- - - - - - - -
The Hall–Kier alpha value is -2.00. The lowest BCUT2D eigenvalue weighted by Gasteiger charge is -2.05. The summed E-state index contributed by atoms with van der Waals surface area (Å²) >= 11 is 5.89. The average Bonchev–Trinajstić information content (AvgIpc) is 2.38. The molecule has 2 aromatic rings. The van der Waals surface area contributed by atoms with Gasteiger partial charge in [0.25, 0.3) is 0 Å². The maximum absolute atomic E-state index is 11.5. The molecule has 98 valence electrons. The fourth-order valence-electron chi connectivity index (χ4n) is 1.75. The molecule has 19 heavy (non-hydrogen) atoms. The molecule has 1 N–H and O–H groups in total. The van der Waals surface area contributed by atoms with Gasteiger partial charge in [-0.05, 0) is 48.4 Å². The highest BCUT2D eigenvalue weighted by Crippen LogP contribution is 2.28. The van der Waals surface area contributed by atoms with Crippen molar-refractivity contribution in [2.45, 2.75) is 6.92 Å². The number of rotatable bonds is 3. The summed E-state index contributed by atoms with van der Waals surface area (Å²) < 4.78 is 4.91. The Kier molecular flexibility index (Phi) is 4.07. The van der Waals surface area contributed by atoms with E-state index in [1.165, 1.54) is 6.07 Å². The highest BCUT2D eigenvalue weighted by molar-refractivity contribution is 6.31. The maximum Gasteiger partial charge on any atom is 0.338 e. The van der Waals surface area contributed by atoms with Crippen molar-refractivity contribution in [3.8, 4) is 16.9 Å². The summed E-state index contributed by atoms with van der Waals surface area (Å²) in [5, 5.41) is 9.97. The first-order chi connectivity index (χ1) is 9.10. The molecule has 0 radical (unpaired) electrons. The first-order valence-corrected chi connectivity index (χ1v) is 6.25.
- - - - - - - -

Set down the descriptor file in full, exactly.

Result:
The Hall–Kier alpha value is -2.00. The lowest BCUT2D eigenvalue weighted by Gasteiger charge is -2.05. The summed E-state index contributed by atoms with van der Waals surface area (Å²) >= 11 is 5.89. The average Bonchev–Trinajstić information content (AvgIpc) is 2.38. The molecule has 2 aromatic rings. The van der Waals surface area contributed by atoms with Gasteiger partial charge in [0.25, 0.3) is 0 Å². The maximum absolute atomic E-state index is 11.5. The molecule has 98 valence electrons. The fourth-order valence-electron chi connectivity index (χ4n) is 1.75. The molecule has 19 heavy (non-hydrogen) atoms. The molecule has 1 N–H and O–H groups in total. The van der Waals surface area contributed by atoms with Gasteiger partial charge in [-0.05, 0) is 48.4 Å². The highest BCUT2D eigenvalue weighted by Crippen LogP contribution is 2.28. The van der Waals surface area contributed by atoms with Crippen molar-refractivity contribution in [2.45, 2.75) is 6.92 Å². The number of rotatable bonds is 3. The summed E-state index contributed by atoms with van der Waals surface area (Å²) < 4.78 is 4.91. The Kier molecular flexibility index (Phi) is 4.07. The van der Waals surface area contributed by atoms with E-state index in [1.165, 1.54) is 6.07 Å². The highest BCUT2D eigenvalue weighted by molar-refractivity contribution is 6.31. The maximum Gasteiger partial charge on any atom is 0.338 e. The van der Waals surface area contributed by atoms with Crippen molar-refractivity contribution in [3.8, 4) is 16.9 Å². The summed E-state index contributed by atoms with van der Waals surface area (Å²) in [5, 5.41) is 9.97. The first-order chi connectivity index (χ1) is 9.10. The molecule has 0 radical (unpaired) electrons. The first-order valence-corrected chi connectivity index (χ1v) is 6.25.